Physical modelling can mean anything from the emulation of string or wind instruments to acoustic drums. Qu‑Bit’s Surface collects together several percussive‑style physical modelling algorithms in one 10HP module.
There are seven different digital models to choose from: Pluck, Bell, E Piano 1, E Piano 2, Kick, Snare and Prepared Piano. Each model has three parameters that can be tweaked, Strike, Tone and Decay.
Decay is self‑explanatory, the range being dependant on the selected model. Strike tends to have a sonic effect which might relate to velocity, and Tone will depend on the model. For example, in the Pluck model (a plucked string algorithm) the Tone control adjusts the brightness of the sound, as you would expect. In the Bell model, however, it selects between four different sub‑algorithms, Vibraphone, Steel Drum, Bayan Tabla and Dahina Tabla (not really bells, but no matter).
A trigger input is used to trigger the voice with an LED showing you that everything is working as it should. The LED will be a different colour depending on which model is active. Course and fine tune controls allow you tune the voice through nearly six octaves. A 1V/Oct input allows you to play all models chromatically. Although the unit is capable of playing eight voices, it cannot play multiple notes at once, but it will overlap the tails of successive monophonic notes. If eight voices seems like too much, you can reduce the amount to four, two or one. The choke input will cut all existing voices.
Speaking of voices, the Left and Right outputs may hint at stereo physical modelling, but sadly that is not the case. In normal operation, Left and Right output identical mono signals. Other modes can be enabled which allow specific models to be played to specific outputs, or for either random panning or even/odd voice panning. It’s a shame there is no real stereo information, as this can help greatly with realism in acoustic physical modelling.
A physical modelling module will ultimately succeed, or not, on the strength of its algorithms. In each case, I assessed it by playing keys via the 1V/Oct input, with velocity mapped to Strike. It’s worth noting that if you want proper realistic velocity response, you’ll also need to patch velocity to an external VCA because the Surface itself only makes tonal adjustments via Strike, not amplitude.
Whilst we don’t have the room to analyse each of the models in full, the highlight for me is the Pluck model, which has a slightly plastic nylon guitar sound. I found it a very pleasant and playable sound. Although not altogether realistic, with a bit of reverb it can sound very acoustic and expressive.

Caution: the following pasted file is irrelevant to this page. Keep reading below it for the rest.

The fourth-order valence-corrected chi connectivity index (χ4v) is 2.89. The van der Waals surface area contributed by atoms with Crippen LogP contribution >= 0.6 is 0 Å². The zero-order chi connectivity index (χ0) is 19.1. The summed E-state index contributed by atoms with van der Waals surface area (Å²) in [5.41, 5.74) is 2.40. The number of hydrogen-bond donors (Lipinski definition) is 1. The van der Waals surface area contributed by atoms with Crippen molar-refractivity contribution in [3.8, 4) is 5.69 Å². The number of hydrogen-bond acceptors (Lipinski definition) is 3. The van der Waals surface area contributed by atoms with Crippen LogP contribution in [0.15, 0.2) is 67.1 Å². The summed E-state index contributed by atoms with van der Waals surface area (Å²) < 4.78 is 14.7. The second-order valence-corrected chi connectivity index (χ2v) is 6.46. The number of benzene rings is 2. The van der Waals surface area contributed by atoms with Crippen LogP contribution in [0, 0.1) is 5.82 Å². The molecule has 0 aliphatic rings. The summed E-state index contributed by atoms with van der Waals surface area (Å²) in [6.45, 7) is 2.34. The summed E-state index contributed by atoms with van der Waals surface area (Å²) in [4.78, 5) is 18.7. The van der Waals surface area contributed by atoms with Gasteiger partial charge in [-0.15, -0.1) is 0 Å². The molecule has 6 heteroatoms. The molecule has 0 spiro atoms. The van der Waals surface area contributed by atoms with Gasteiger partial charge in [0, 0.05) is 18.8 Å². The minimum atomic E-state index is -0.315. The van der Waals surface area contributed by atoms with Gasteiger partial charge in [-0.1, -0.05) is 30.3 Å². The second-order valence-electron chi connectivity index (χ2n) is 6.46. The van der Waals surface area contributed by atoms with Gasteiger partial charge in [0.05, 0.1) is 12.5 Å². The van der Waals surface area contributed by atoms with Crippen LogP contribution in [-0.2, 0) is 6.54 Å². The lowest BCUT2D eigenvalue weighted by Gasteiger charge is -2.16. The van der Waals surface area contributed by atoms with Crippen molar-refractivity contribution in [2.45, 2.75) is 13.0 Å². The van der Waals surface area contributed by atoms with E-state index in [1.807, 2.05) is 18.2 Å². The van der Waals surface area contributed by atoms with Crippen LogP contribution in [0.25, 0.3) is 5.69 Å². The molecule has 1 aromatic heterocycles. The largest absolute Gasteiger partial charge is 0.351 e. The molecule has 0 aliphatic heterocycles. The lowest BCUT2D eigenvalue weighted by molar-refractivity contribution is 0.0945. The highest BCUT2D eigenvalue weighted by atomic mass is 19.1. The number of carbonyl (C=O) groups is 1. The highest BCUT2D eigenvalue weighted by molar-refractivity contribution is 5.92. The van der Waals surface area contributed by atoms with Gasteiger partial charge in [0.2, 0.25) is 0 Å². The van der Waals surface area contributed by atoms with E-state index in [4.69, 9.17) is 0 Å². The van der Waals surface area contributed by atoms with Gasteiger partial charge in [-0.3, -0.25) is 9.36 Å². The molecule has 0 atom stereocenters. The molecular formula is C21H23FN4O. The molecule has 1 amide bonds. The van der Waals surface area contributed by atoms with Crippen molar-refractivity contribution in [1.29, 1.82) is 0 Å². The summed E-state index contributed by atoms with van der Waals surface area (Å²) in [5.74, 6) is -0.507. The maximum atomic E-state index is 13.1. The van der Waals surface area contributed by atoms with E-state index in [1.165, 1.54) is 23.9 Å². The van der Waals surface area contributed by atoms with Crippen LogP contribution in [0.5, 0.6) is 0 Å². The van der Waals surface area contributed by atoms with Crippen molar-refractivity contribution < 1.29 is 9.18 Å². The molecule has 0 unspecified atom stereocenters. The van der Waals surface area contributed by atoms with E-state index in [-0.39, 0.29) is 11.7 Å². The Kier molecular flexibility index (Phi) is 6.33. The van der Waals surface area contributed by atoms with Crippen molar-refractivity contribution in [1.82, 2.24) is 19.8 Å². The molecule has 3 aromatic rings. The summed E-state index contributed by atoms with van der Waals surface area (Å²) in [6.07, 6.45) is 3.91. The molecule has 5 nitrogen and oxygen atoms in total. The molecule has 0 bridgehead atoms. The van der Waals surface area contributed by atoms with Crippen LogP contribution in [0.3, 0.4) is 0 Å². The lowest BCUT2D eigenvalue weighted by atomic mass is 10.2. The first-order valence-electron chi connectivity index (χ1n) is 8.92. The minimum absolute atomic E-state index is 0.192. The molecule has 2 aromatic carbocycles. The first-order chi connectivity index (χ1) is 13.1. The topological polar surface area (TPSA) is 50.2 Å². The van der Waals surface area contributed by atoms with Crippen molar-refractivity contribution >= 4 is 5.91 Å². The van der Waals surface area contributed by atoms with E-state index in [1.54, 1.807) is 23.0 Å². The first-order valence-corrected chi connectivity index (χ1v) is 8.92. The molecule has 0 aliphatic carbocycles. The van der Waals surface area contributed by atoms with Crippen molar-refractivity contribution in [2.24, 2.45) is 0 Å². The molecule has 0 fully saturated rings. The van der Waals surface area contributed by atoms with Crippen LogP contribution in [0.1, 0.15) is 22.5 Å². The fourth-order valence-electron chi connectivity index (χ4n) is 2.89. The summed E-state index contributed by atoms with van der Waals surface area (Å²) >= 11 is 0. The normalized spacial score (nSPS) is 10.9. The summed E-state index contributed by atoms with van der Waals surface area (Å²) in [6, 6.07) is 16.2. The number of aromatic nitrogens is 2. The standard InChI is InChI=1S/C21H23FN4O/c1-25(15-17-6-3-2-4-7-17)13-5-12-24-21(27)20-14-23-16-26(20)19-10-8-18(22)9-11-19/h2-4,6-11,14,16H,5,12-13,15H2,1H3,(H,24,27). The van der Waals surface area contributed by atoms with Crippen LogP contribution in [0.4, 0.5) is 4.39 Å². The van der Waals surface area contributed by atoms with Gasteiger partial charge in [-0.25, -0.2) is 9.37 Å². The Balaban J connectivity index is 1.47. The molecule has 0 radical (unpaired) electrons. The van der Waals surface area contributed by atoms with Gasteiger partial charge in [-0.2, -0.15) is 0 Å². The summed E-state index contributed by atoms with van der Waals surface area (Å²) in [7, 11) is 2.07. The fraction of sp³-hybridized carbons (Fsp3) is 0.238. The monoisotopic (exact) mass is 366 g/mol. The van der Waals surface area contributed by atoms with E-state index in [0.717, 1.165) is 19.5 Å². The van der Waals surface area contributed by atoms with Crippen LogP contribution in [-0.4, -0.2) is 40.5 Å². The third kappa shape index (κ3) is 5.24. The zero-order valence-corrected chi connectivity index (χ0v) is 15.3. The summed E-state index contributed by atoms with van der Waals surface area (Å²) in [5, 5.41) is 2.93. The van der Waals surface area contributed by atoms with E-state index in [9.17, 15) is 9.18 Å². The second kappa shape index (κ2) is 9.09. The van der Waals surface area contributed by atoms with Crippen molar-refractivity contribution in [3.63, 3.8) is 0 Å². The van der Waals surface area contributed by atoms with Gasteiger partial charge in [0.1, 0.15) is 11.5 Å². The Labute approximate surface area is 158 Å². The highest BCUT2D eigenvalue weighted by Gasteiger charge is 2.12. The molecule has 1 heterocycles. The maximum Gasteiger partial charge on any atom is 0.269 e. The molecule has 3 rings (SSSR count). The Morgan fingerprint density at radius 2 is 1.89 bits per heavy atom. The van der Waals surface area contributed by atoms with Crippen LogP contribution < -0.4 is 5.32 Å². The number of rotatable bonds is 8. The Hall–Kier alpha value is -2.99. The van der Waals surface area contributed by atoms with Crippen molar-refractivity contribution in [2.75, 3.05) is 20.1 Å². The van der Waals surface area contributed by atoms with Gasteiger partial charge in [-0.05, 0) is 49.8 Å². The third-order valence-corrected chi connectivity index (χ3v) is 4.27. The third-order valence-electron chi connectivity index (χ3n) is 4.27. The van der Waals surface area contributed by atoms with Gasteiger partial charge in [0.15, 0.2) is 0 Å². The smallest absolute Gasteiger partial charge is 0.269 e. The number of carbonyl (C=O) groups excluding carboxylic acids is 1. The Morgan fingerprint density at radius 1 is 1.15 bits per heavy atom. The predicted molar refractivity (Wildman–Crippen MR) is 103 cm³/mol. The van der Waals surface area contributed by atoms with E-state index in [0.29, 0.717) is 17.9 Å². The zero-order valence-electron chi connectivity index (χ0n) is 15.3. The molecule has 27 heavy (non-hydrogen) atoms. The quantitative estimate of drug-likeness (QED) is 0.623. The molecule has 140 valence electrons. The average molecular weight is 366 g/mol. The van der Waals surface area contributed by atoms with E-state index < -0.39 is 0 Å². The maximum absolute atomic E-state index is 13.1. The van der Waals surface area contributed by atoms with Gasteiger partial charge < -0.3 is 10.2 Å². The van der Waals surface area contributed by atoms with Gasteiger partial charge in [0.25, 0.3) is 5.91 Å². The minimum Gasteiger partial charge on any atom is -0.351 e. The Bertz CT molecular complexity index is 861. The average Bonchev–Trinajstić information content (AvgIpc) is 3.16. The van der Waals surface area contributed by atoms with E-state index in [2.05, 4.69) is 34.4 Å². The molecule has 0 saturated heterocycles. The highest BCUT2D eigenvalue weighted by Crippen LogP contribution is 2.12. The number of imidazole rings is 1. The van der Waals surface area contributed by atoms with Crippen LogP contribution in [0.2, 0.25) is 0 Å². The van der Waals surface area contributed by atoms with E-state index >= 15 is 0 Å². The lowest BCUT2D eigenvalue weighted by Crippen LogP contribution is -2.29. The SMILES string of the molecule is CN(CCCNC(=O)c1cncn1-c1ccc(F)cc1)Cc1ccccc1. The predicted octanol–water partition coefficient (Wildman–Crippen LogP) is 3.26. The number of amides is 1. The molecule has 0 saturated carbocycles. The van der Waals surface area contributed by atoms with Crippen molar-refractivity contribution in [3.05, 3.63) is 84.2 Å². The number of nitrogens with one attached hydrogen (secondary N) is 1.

Because you can CV control any parameter, including the model selection, Surface can become a very interesting random percussive sound source.
I warmed to some of the other models much less. The Electric Piano models seem like basic FM algorithms, not really physical modelling at all. The Kick and Snare are quite basic and electronic sounding, and the Prepared Piano doesn’t sound like a piano in any way, prepared or otherwise. The Bell algorithms are similarly distanced from their intended goal. If the goal is realism, or even just to sound ‘acoustic’, I would have to say that Surface falls short. In fairness to Qu‑Bit, they do market the Surface as “blurring the line between emulation and synthesis” and, this is modular, where anything goes and brave sound explorers push sonics to their limits. There’s also one special ‘mode’ I haven’t mentioned yet.
Dark Mode is a somewhat hidden option, disabled by default, that is supposed to extend the parameter ranges of each algorithm to allow each sound to stretch beyond sensible limits. For most algorithms, it didn’t seem to make a huge difference. The Pluck model, however, suddenly becomes a blissful, ambient, time‑stretched drone, which I loved. It seemed to me as though this model was much more affected by Dark Mode than the others.
Overall, I think that Surface is capable of some lovely sounds. The Pluck model is the clear winner for me, whilst some other models I could take or leave. Because you can CV control any parameter, including the model selection, Surface can become a very interesting random percussive sound source. I found sequencing the model selection whilst playing melodies produced some fascinating passages that sounded like three or four instruments playing at once. This kind of experimentation is what modular systems are all about. As long as you don’t expect the Surface to give you hyper‑realistic acoustic modelling, it should be an excellent source of interesting and unexpected sounds.